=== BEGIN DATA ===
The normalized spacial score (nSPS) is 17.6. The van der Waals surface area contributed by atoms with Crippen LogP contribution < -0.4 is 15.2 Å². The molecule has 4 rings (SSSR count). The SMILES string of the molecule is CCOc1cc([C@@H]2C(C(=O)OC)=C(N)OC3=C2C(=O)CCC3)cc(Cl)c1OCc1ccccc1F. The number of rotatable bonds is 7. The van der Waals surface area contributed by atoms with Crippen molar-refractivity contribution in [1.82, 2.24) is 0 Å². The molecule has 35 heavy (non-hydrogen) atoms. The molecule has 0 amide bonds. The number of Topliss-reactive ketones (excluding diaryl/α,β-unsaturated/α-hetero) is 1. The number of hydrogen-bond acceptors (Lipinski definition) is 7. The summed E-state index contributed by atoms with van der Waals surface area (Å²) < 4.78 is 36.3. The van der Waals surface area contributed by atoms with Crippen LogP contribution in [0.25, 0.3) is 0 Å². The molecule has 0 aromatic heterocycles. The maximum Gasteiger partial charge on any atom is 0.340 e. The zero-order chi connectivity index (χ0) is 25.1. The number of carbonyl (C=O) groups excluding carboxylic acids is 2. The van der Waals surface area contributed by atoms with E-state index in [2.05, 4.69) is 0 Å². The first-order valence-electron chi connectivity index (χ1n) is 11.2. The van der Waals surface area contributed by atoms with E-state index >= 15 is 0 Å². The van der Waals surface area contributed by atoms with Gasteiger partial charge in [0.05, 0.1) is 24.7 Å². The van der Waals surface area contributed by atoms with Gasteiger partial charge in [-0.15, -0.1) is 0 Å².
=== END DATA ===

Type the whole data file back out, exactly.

The normalized spacial score (nSPS) is 17.6. The van der Waals surface area contributed by atoms with Crippen LogP contribution < -0.4 is 15.2 Å². The molecule has 4 rings (SSSR count). The SMILES string of the molecule is CCOc1cc([C@@H]2C(C(=O)OC)=C(N)OC3=C2C(=O)CCC3)cc(Cl)c1OCc1ccccc1F. The number of rotatable bonds is 7. The van der Waals surface area contributed by atoms with Crippen molar-refractivity contribution in [1.82, 2.24) is 0 Å². The molecule has 35 heavy (non-hydrogen) atoms. The molecule has 0 amide bonds. The number of Topliss-reactive ketones (excluding diaryl/α,β-unsaturated/α-hetero) is 1. The number of hydrogen-bond acceptors (Lipinski definition) is 7. The summed E-state index contributed by atoms with van der Waals surface area (Å²) < 4.78 is 36.3. The van der Waals surface area contributed by atoms with Crippen LogP contribution in [0.25, 0.3) is 0 Å². The molecule has 0 aromatic heterocycles. The maximum Gasteiger partial charge on any atom is 0.340 e. The zero-order chi connectivity index (χ0) is 25.1. The number of carbonyl (C=O) groups excluding carboxylic acids is 2. The van der Waals surface area contributed by atoms with E-state index in [2.05, 4.69) is 0 Å². The first-order valence-electron chi connectivity index (χ1n) is 11.2. The van der Waals surface area contributed by atoms with E-state index >= 15 is 0 Å². The van der Waals surface area contributed by atoms with Gasteiger partial charge in [0.05, 0.1) is 24.7 Å². The van der Waals surface area contributed by atoms with Gasteiger partial charge in [-0.15, -0.1) is 0 Å².